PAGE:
2. Vermont: Vermont sports the highest percentage of seniors in very good or excellent health. It also loves its vegetables. Vermonters tied with neighboring New Hampshirites for the highest number of vegetables consumed per capita.
1. Hawaii: Hawaii has taken the top spot two years running. Although many Hawaiians do bing drinking every now and then, their lifestyle otherwise remains quite healthy. The Aloha State has never fallen below sixth place since these health rankings began in 1990.
The 10 Unhealthiest States in the USA
10. Indiana: Bad habits land the Hoosiers at the bottom of the pack in the Midwest; ranking among the 10 worst states nationwide for smoking, physical inactivity, and obesity. However, it isn't all bad news for Indiana residents in their golden years. The state sports a low rate of infectious diseases as well as a low percentage of seniors living in poverty.
9. Tennessee: The Volunteer State has dramatically increased its high school graduation rate in the past 5 years (from 68.5%t to 80.4%). However, the state still struggles with the highest rate of violent crime nationwide and the third highest percentage of adults who smoke regularly.
8. South Carolina: Chronically low high school graduation rates and high amounts of violent crime continue to be problems for the sunny Palmetto State. South Carolina also scores the second-highest rate of infectious diseases in the country.
7. Oklahoma: With a spartan number of primary care physicians, a massive geriatrician shortfall, and a high rate of low-care nursing home residents, it is no surprise that Oklahoma is positioned second to last in senior health. 'Okies' also rank amongst those least likely to eat fruits and vegetables or visit the dentist.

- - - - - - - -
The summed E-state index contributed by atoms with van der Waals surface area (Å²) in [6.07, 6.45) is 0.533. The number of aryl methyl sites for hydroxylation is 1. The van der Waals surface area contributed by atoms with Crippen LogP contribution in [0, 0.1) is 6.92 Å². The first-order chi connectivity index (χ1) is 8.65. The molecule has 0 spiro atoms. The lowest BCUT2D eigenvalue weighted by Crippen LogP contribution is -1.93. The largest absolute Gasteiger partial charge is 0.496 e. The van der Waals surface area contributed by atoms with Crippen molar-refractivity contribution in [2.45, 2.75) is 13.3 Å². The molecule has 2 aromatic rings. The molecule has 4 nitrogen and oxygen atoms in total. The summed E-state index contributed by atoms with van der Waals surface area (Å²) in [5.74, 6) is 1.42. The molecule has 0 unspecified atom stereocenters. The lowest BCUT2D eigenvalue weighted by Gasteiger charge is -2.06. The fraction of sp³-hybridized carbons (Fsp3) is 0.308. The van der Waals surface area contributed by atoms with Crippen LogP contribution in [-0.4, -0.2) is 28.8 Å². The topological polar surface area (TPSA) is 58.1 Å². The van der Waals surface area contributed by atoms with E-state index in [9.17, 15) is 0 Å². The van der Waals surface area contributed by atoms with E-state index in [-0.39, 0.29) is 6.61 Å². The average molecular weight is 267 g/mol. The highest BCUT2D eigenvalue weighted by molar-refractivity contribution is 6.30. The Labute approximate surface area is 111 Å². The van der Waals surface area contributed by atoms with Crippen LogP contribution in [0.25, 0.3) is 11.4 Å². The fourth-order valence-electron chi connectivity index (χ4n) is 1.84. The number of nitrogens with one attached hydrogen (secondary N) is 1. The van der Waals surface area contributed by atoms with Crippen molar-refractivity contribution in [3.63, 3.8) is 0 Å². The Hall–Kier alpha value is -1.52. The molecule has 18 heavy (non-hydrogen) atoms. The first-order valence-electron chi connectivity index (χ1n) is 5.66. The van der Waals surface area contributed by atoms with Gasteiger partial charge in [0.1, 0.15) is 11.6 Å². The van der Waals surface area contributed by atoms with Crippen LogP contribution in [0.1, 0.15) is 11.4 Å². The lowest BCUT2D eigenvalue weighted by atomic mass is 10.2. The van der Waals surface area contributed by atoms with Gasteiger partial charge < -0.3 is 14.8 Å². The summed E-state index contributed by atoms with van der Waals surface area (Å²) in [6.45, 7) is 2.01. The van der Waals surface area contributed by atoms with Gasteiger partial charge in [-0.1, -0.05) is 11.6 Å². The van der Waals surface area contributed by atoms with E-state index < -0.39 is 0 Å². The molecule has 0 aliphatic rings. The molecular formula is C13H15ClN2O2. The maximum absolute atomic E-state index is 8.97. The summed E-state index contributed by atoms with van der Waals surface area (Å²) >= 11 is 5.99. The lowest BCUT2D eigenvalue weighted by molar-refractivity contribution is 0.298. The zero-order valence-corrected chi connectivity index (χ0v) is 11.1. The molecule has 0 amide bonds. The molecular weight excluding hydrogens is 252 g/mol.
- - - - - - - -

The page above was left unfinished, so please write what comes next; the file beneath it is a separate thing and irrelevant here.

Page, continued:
6. Kentucky: Despite being known for its bourbon distilleries, the Bluegrass State has surprisingly low rates of binge drinking, violent crime, and infectious diseases. Kentucky residents do have their vices though. The state has the fourth highest rate of drug deaths and the highest percentage of adult smokers.
5. West Virginia: While West Virginia boasts a slightly lower percentage of adult smokers and cancer deaths than neighboring Kentucky, it sports the highest rate of diabetes in the country.
4. Alabama: Besides having a very low prevalence of chronic drinking, the overall health in Alabama has few bright spots. The state ranks among the five highest in obesity rates, infectious diseases, diabetes, cardiovascular deaths, and poor mental health.
3. Louisiana: The Bayou State has made significant gains in reducing crime and improving education. However, Louisiana still has the highest rate of obesity in the nation (at 34.7% of the adult population) as well as the third highest rate of diabetes, infectious diseases, and preventable hospitalizations.
2. Arkansas: Obesity and smoking continue to plague overall health in The Land of Opportunity. A total of 31.4% of adults reported doing no physical activity or exercise (such as gardening, golfing, walking, aerobics, or running) in the last 30 days; the highest percentage nationwide.
1. Mississippi: Although smoking has declined by 8.3% in the past year, more than a half million adults still smoke in Mississippi. As obesity, physical inactivity, and diabetes remain among the highest in the nation in Mississippi. Mississippi's overall health landed at the bottom of the ranking for 11 of the last 12 years, and in the bottom three since the United Health Foundation began tabulating health lists in 1990.
For more information visit: http://www.americashealthrankings.org